Many of us feminists thought to do what Nicholas Kristof suggests in “Waiting for Gandhi”, to encourage women to come to the border between Israel and the Palestinians. Perhaps this is an idea whose time has come. I quote from his NY Times column below. — Lilly
…. Bilin is one of several West Bank villages experimenting with [non-violent] methods [another is Budrus]….
Most of the marchers were Palestinians, but some were also Israeli Jews and foreigners who support the Palestinian cause. … At first the mood was festive and peaceful….
But then a group of Palestinian youths began to throw rocks at Israeli troops. That’s the biggest challenge: many Palestinians define “nonviolence” to include stone-throwing.
…. But imagine if Palestinians stopped the rock-throwing and put female pacifists in the lead. What if 1,000 women sat down peacefully on a road to block access to an illegal Jewish settlement built on Palestinian farmland? What if the women allowed themselves to be tear-gassed, beaten and arrested without a single rock being thrown? Those images would be on televisions around the world — particularly if hundreds more women marched in to replace those hauled away.
Kristof names Ayed Morrar as a possible Palestinian Gandhi or Martin Luther King:
[Morrar says that] Israel has a right to protect itself by building a fence — but on its own land, not on the West Bank.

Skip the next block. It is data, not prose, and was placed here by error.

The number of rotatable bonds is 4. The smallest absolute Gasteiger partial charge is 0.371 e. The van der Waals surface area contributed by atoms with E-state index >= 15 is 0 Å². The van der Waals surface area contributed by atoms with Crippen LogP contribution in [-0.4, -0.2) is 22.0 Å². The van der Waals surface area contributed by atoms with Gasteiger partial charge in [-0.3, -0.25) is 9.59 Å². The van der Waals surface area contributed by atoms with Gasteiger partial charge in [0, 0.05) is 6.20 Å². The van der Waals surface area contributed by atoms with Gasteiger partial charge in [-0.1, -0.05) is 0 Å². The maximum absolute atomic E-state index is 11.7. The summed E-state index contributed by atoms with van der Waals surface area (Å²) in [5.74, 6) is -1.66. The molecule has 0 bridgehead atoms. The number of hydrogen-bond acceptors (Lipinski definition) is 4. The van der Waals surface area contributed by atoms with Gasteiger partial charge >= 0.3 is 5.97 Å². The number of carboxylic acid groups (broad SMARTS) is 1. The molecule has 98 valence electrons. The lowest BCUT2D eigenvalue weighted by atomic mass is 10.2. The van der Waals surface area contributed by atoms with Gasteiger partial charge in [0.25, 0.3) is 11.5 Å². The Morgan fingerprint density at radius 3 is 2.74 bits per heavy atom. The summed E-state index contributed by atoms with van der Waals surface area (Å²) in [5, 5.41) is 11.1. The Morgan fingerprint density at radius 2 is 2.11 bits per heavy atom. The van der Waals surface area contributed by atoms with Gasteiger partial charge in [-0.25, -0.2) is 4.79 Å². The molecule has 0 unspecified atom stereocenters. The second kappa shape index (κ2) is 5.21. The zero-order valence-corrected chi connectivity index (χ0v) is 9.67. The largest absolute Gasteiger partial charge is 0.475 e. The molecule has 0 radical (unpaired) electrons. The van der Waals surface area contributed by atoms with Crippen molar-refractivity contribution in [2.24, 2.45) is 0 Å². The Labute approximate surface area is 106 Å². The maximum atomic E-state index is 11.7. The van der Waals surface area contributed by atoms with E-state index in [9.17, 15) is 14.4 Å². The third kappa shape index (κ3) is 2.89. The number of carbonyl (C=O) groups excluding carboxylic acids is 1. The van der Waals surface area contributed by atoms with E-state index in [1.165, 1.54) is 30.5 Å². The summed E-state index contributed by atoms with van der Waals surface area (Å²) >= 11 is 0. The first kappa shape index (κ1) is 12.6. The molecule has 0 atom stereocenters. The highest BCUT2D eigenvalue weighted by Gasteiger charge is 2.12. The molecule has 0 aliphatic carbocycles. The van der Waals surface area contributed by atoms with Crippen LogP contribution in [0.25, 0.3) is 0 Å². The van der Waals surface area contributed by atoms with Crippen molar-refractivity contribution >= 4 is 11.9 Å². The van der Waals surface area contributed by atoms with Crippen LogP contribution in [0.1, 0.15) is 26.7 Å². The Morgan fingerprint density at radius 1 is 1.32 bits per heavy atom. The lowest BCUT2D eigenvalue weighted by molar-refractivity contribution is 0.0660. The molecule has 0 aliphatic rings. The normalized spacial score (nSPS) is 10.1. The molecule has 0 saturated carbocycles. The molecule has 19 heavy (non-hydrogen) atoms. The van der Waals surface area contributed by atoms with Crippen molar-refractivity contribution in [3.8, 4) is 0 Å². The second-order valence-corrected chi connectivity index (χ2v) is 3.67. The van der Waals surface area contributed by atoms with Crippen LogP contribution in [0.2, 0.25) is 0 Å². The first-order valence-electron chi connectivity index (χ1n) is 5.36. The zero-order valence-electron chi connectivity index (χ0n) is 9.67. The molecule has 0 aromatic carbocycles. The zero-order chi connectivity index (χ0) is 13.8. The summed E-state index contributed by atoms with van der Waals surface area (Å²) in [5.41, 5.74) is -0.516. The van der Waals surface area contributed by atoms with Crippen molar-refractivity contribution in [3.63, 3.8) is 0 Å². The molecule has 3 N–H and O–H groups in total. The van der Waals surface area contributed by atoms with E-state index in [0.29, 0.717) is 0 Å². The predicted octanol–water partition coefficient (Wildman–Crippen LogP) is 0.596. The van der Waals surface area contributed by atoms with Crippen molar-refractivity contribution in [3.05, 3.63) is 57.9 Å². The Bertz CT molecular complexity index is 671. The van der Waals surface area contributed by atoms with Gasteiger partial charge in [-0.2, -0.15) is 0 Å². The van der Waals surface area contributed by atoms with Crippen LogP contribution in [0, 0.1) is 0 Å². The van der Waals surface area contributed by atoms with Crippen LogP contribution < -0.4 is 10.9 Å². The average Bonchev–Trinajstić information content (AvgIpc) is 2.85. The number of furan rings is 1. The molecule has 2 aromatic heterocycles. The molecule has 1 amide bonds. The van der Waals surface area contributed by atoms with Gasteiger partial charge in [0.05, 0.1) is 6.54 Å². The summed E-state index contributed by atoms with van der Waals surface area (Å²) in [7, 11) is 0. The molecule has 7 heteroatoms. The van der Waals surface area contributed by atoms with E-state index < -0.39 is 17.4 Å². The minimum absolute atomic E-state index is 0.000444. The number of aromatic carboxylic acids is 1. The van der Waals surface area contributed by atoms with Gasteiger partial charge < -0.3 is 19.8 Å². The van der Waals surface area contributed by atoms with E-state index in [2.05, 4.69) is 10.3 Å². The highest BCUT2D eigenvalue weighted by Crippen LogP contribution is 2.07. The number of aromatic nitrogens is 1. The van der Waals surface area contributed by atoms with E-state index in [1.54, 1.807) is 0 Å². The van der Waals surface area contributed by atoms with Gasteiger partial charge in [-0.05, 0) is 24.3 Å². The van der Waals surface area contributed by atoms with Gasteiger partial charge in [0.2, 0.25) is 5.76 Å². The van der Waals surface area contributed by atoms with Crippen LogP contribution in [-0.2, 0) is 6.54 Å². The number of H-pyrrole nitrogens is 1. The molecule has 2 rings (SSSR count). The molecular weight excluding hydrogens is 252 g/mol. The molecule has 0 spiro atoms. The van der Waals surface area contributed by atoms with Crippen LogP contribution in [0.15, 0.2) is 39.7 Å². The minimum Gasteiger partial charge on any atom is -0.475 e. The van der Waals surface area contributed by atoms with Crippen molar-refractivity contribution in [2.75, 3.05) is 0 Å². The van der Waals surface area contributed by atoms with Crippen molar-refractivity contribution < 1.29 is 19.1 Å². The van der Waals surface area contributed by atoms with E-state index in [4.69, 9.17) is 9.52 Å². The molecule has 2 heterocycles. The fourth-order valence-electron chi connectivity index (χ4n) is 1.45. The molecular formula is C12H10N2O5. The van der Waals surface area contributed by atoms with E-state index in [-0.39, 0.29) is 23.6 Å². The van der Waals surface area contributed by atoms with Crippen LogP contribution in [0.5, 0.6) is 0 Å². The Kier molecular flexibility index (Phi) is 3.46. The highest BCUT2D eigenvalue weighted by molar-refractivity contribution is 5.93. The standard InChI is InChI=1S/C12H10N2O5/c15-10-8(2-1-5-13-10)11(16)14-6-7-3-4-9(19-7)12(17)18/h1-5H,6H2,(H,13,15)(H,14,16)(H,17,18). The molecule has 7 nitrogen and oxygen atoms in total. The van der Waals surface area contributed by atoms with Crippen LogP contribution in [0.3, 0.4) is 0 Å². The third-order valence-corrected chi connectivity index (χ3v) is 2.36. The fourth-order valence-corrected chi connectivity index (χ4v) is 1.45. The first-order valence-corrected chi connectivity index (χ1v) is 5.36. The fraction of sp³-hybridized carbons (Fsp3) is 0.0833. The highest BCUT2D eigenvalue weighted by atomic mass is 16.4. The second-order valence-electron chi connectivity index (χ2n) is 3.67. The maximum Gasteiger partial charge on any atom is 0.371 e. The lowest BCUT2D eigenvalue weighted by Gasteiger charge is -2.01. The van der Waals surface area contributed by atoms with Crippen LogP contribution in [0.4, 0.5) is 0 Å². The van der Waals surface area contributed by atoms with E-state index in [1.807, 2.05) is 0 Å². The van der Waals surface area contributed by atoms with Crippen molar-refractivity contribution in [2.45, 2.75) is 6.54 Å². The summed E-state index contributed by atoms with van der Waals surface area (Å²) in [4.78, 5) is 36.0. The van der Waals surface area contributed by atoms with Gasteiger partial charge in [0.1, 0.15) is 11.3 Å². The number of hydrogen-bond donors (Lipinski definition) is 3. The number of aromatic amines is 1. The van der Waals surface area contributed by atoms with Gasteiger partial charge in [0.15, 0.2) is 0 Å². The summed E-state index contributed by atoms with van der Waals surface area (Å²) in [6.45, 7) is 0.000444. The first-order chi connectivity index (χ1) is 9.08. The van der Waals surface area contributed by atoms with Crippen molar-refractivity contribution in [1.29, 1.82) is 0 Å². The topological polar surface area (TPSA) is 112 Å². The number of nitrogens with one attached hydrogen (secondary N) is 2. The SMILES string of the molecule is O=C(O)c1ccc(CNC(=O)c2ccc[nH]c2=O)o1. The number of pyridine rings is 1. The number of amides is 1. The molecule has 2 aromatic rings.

Most Palestinian demonstrations are overwhelmingly male, but in Budrus women played a central role. They were led by Mr. Morrar’s quite amazing daughter, Iltezam Morrar. Then 15, she once blocked an Israeli bulldozer by diving in front of it (the bulldozer retreated, and she was unhurt).
Israeli security forces knew how to deal with bombers but were flummoxed by peaceful Palestinian women. Even when beaten and fired on with rubber bullets, the women persevered. Finally, Israel gave up. It rerouted the security fence to bypass nearly all of Budrus.
The saga is chronicled in this year’s must-see documentary “Budrus,” a riveting window into what might be possible if Palestinians adopted civil disobedience on a huge scale. In a sign of interest in nonviolent strategies, the documentary is scheduled to play in dozens of West Bank villages in the coming months, as well as at international film festivals. …